8 thoughts on “Pogrom

  1. first off, i’d just like to say, awesome. i had no clue there was more than just the one song on XXX. i can’t wait to listen to this.
    next up, so you were interested in hearing the hundred year war lp, what if i make a deal with you.
    turns out i found a copy of the lp today at work, and was wondering if maybe you’d be interested in digitizing and posting this bad boy if i sent it your way. as it is i don’t currently have a way to transfer vinyl to binary or i’d do it myself and send you the lp anyway.

  2. GOOD GOOD STUFF HERE.

    thanks a bunch for much of the material here that i have forgotten about, or just haven’t heard of. a very exceptional blog indeed.

    if you’re interested in exchanging links, i think that’d be killer… anyways, keep up the great work!!

  3. Derek: Thanks! Yeah, link exchange sounds cool.

    SBJ: Yes, this album is totally awesome. But I don’t know if I’ve encountered anyone else who’s heard it.. it’s surprising. It’s self-released and -promoted, so I guess it just never saw the circulation it deserved. I wonder how kent heard of Pogrom when he was compiling the comp. There must be some demo stuff out there, or maybe he was in other bands before this… I don’t know why I never asked him that.

    Anyway, yeah I’m definitely into transferring the 100 Years War lp! I’m really eager to hear it. So, sounds like a great deal! Send me an email at master.cob at gmail, and I’ll pass on my address.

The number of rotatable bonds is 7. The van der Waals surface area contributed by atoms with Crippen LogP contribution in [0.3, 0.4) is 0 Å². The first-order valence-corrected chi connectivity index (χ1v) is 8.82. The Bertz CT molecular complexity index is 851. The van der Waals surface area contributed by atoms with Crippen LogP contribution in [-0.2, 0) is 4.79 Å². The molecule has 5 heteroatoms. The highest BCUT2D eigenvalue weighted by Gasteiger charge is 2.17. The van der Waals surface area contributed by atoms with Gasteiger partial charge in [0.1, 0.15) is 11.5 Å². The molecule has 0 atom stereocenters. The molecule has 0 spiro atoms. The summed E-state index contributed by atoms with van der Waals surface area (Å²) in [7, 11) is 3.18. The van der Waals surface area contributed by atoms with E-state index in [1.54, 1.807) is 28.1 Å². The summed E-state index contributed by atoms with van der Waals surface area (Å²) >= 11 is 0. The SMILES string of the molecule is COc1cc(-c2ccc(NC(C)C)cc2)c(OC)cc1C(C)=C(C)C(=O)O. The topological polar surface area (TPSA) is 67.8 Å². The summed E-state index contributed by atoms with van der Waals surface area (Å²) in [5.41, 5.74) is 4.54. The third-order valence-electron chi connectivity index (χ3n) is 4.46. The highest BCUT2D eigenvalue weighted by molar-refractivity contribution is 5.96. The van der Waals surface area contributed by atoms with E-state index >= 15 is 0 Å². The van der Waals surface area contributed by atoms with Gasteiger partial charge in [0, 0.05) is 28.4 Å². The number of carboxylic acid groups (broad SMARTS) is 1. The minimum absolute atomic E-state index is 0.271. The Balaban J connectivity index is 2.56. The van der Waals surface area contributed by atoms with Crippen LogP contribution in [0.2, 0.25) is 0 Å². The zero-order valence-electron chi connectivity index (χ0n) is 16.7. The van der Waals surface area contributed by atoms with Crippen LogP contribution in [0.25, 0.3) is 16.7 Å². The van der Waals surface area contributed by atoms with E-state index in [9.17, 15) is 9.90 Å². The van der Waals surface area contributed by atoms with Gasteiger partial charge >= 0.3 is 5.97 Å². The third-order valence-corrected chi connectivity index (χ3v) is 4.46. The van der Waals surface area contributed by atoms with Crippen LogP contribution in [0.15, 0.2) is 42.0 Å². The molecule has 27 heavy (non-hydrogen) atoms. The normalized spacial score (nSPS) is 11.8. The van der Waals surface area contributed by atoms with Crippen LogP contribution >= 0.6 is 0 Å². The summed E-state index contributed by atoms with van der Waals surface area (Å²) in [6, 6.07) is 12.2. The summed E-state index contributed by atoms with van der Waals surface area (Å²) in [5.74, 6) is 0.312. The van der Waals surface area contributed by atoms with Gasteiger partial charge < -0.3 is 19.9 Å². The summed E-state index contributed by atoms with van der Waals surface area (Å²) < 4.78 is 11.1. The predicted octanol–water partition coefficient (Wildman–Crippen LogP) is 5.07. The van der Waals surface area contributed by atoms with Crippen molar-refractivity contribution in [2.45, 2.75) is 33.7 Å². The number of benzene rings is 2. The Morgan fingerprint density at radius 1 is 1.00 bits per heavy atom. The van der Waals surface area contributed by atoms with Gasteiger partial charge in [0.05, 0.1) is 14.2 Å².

4. Thanks for this!! I found a copy of this at a once awesome but now shitty record store in my area. I got really excited that I found it and went up to the counter with the cover to have them pull the CD so I could buy it and they couldn’t find it. I was pissed.

    Thanks!

  5. oh fuck, i’ve been dying to hear this since the first time someone mentioned that there is a cd out there.

    here’s what i found while drifting through google: a post on the monster x msg board: http://lix.in/cce20966

    he links to a band website in this post by a band called SANCTUM AZ. the site itself is offline by now, but i found it on archive.org. this is what the bios i’ve found say about him:

    “Jason Green, a.k.a. “The Scientist,” has been playing and creating music professionally for about 13 years. Jason began his musical career in the musical void of Marietta, Ohio. There were however, some local “hero” guitarists who Jason began training under. His formal guitar studies lasted about two years, before he realized that he had the tools to further study music and guitar on his own, an endeavor which he currently pursues. Jason’s previous bands include Catalyst, Proper Burial, Victory’s Prophet, and Pogrom. His influences range from 80s and 90s thrash and death bands to 70s jazz fusion guitarists.”

    i must admit though, i liked the track on “xxx” a lot better. hrm.

  6. i grew up with jason in high school and college and had the pleasure of playing with him through that period. he is such a great and talented guy, i am so happy that there are people out here that appreciate this CD. it’s funny, i was actually listening to all the stuff of his that i had, the past couple days and was just thinking “damn, this stuff doesn’t get the mass enjoyment it deserves.” it is such a nakedly honest CD, you can really learn by listening to it. about both riffs and life! he made a couple tapes as well previous to that, that have alternate versions of some of those songs as well as some songs not on there. you rule for appreciating this CD!